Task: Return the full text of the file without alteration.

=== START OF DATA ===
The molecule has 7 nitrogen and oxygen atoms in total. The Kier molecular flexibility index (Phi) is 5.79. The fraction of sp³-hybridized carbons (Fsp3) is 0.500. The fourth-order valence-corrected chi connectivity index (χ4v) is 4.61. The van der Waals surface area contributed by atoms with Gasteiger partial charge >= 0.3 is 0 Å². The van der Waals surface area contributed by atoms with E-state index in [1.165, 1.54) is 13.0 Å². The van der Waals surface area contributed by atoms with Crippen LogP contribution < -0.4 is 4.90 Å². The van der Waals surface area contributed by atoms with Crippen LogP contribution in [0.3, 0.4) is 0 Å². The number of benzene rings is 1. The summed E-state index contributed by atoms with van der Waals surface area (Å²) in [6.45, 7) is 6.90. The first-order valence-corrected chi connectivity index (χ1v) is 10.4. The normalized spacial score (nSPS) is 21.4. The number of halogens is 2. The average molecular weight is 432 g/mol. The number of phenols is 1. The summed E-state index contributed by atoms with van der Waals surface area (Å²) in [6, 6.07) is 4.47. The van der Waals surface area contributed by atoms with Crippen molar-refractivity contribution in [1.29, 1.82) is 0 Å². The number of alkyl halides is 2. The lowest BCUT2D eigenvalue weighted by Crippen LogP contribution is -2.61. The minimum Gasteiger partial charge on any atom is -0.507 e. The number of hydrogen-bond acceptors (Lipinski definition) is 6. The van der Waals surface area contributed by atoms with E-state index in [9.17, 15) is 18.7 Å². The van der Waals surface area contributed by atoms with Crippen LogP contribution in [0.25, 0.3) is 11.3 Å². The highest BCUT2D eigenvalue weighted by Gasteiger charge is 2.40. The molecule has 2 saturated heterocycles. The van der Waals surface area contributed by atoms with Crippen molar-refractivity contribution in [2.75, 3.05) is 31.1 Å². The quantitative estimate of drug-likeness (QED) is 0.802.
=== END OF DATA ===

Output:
The molecule has 7 nitrogen and oxygen atoms in total. The Kier molecular flexibility index (Phi) is 5.79. The fraction of sp³-hybridized carbons (Fsp3) is 0.500. The fourth-order valence-corrected chi connectivity index (χ4v) is 4.61. The van der Waals surface area contributed by atoms with Gasteiger partial charge >= 0.3 is 0 Å². The van der Waals surface area contributed by atoms with E-state index in [1.165, 1.54) is 13.0 Å². The van der Waals surface area contributed by atoms with Crippen LogP contribution < -0.4 is 4.90 Å². The van der Waals surface area contributed by atoms with Crippen LogP contribution in [0.3, 0.4) is 0 Å². The number of benzene rings is 1. The summed E-state index contributed by atoms with van der Waals surface area (Å²) in [6.45, 7) is 6.90. The first-order valence-corrected chi connectivity index (χ1v) is 10.4. The normalized spacial score (nSPS) is 21.4. The number of halogens is 2. The average molecular weight is 432 g/mol. The number of phenols is 1. The summed E-state index contributed by atoms with van der Waals surface area (Å²) in [6, 6.07) is 4.47. The van der Waals surface area contributed by atoms with Crippen molar-refractivity contribution in [1.29, 1.82) is 0 Å². The number of alkyl halides is 2. The lowest BCUT2D eigenvalue weighted by Crippen LogP contribution is -2.61. The minimum Gasteiger partial charge on any atom is -0.507 e. The number of hydrogen-bond acceptors (Lipinski definition) is 6. The van der Waals surface area contributed by atoms with E-state index in [9.17, 15) is 18.7 Å². The van der Waals surface area contributed by atoms with Crippen LogP contribution in [0.25, 0.3) is 11.3 Å². The highest BCUT2D eigenvalue weighted by Gasteiger charge is 2.40. The molecule has 2 saturated heterocycles. The van der Waals surface area contributed by atoms with Crippen molar-refractivity contribution in [2.75, 3.05) is 31.1 Å². The quantitative estimate of drug-likeness (QED) is 0.802.